Slovenian drummer Dré Hočevar (1987)

Dré A. Hočevar, the man wearing his trench coat like trumpeter Lester Bowie wore his white lab coat, started his performance not on the drums but on the piano with wandering sounds with no graspable direction before working on the drum set's components. His solo performance became one of a kind. The audience was seated in a circle with its back turned to the drum set so that the action on the drum set was not visible. The audience had to rely solely on its ears, a means to sharpen perception of sound emerging from Hocevar's unconventional work on the drum set, eliciting close listening. Unconventional here means that Hocevar brought forth a lot of sounds you would not expect from or attribute to a drum set. These sounds were not mere spielerei-effects but had an axial place in a greater orchestral whole. In this manner an airy orchestral piece of shifting sounds unfolded, progressing in exciting ways and direction. Hocevar not only performed sitting behind the drum set, but walked around with cymbals and assorted percussion making well-dosed use of the reverb of the church's space thereby producing sounds circling around. It was a(nother) witty and musically valid attempt of this musician to go beyond existing performance rituals and routines.

Dré Hočevar is an important part in the series of drummers giving new shape to the instrument like Swiss drummers Lucas Niggli and Julian Sartorius, Belgian Karen Willems, French Sylvain Darrifourcq and US-American drummer Tyshawn Sorey. As a band leader he has already made his mark with some bold albums investigating new territories Motion In Time (Lajna, 2013), Coding of Evidentiality (Clean Feed Records, 2015), Collective Effervescence (Clean Feed Records, 2016), Transcendental within the Sphere of Indivisible Remainder (Clean Feed Records, 2016) and Surface of Inscription (Clean Feed Records, 2017).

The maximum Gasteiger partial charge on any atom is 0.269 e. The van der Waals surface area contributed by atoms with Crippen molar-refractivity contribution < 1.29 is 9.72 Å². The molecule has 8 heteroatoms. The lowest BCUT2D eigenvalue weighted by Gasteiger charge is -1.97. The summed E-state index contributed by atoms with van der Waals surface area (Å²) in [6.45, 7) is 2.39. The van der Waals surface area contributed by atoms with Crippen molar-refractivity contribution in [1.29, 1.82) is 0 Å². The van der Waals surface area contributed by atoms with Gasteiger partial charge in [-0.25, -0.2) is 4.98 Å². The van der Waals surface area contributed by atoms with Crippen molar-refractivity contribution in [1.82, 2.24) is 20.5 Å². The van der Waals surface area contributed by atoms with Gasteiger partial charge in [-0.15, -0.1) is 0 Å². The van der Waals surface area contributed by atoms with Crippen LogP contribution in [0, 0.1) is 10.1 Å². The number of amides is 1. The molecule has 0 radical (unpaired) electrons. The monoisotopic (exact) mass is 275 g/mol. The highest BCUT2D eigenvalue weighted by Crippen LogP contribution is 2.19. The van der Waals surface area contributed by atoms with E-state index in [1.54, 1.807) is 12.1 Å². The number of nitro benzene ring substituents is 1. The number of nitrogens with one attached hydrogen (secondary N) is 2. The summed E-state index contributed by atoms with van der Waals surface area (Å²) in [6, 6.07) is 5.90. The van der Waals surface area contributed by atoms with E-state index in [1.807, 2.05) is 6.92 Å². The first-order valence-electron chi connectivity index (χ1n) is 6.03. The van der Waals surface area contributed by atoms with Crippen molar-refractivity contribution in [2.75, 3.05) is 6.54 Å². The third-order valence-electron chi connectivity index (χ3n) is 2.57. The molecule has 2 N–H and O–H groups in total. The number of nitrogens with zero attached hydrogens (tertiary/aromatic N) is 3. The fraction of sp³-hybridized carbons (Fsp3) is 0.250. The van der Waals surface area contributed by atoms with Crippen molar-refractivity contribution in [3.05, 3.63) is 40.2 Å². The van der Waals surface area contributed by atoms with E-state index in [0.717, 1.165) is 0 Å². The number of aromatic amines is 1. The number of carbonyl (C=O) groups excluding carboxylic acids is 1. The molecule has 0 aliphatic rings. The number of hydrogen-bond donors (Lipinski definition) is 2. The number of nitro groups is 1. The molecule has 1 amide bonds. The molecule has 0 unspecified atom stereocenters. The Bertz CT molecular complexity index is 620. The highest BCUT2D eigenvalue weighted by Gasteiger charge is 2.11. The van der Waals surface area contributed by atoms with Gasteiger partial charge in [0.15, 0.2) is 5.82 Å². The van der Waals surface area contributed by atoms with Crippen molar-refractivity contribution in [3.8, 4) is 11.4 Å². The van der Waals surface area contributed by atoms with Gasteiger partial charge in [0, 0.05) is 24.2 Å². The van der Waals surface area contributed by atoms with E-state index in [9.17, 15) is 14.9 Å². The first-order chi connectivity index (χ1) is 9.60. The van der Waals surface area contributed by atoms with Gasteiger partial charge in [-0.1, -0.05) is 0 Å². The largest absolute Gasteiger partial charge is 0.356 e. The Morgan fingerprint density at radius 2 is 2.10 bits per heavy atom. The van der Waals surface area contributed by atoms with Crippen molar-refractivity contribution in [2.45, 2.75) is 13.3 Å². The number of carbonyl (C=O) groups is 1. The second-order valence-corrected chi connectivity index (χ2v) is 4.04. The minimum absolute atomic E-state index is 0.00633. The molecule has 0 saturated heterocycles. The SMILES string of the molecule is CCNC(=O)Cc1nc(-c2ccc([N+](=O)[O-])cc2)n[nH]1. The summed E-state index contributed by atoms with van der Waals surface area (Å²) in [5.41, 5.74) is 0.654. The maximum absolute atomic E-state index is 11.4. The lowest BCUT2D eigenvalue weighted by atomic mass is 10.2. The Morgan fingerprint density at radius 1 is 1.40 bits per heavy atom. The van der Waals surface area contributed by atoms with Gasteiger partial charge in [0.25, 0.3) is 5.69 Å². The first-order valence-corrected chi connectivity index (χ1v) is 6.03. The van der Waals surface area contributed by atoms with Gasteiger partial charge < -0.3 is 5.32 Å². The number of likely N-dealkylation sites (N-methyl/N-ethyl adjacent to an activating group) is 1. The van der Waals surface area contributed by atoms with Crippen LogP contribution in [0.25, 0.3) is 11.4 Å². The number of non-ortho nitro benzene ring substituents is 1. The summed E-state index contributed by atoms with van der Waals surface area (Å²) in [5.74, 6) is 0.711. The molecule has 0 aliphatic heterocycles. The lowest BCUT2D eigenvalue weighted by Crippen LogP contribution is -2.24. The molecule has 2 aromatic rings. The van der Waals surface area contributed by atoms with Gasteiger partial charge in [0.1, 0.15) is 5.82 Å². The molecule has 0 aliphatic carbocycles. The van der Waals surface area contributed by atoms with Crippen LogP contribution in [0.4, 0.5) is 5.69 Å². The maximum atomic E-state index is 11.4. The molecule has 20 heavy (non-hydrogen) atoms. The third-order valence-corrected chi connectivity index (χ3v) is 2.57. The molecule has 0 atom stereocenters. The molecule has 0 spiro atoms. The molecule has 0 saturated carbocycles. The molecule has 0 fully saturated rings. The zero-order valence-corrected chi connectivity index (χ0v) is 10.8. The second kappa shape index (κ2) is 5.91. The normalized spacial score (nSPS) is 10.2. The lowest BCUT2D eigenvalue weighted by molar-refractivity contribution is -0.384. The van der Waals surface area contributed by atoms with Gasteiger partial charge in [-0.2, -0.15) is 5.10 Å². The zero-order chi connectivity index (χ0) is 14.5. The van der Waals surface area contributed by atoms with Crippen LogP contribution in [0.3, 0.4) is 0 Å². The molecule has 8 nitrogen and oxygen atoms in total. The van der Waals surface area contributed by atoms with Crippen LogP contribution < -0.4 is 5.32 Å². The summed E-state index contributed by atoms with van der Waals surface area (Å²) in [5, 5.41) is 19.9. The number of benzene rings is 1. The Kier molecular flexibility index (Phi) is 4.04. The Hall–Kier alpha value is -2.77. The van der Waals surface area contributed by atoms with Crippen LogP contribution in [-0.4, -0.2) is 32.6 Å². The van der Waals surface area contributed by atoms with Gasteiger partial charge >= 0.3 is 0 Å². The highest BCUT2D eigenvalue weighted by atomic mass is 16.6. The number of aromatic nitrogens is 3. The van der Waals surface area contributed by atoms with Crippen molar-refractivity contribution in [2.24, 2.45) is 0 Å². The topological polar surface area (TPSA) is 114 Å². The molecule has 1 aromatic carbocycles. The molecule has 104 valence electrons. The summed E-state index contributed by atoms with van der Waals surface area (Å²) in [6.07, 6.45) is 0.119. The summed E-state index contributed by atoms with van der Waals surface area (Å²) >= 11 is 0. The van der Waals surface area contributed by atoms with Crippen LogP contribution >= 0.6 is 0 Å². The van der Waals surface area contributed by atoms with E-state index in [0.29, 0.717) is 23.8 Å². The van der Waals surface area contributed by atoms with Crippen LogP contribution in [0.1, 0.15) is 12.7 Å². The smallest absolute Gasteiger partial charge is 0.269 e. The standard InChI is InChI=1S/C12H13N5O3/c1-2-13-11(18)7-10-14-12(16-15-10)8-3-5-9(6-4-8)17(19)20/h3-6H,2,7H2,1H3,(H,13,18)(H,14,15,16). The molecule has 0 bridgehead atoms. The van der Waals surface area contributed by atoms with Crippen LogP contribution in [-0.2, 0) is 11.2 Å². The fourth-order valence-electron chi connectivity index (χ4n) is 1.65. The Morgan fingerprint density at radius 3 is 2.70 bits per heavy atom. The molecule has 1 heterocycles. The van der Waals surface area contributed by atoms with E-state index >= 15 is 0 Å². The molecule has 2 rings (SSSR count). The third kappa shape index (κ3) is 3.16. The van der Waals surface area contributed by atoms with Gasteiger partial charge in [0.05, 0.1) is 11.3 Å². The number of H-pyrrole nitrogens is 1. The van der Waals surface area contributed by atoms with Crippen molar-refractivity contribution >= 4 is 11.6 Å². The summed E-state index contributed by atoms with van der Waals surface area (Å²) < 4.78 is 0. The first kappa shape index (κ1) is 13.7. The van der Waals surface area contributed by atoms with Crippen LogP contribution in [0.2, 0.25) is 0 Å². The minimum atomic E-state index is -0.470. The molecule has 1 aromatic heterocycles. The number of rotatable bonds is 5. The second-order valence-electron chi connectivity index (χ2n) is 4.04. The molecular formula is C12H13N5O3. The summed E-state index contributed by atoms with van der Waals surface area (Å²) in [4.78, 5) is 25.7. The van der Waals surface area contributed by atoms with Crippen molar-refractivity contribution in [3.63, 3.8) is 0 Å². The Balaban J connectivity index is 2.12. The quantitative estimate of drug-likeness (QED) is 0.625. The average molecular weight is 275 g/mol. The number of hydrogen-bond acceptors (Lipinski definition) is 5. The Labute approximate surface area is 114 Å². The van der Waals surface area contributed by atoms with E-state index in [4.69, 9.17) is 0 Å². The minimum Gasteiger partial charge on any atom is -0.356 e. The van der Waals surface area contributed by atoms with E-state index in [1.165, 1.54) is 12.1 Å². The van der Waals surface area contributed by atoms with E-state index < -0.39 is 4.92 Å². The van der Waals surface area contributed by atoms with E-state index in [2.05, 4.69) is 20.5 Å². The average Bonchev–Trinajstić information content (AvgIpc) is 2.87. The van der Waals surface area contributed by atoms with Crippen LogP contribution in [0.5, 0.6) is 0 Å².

Danish-Norwegian trio of saxophonist Mia Dyberg

The young generation of 'free' musicians can build on their predecessors' achievements. They are now free(d) to switch between different modes of playing and thereby create their own voice, bold jumps and sharp furrows of sound and music. This trio of alto saxophonist Mia Dyberg, bassist Asger Thomsen and drummer Dag Magnusen Narvesen, a Berlin-Copenhagen connection, turned out to be highly energetic, bold and subtle, wild and melodic, far out and far in, visceral with an emergence of deep groove. The trio celebrated the release of its Clean Feed debut Ticket! . It is a trio distinguished by its refined fabrics of sound and its permeating inner pulse. Its music lives by sensible alternating modes, dynamics, and temperatures more than by merely forcing it up linearly. It is open improvisation with emergent moments of strong rides in the groove as well as moments of lyricism in a newly invented and reconquering strategy of dealing with different modes of playing. It was pretty stunning how Thomsen and Narvesen effortlessly and naturally switched between microtonal, atonal and tonal-melodic and riffing modes of playing. When listening with eyes closed a sudden smiling brainwave of "oh, I never heard Paal Nilssen-Love play so lyrically" came up. It seems there is some clear continuity here too.

A crucial and mysterious thing is how listeners can or cannot connect to the energy and flow of the music of open improvisation. Dyberg seems to be conscious about that and helped it a little bit by referring to her heart beat and invited the members of the audience to focus on their own during a piece. Here is a reaction from the audience:

"I loved the tune Mia's Pulse where she took the tempo from her own heartbeat and encouraged us to check our own to compare while they played to see if we had synchronized."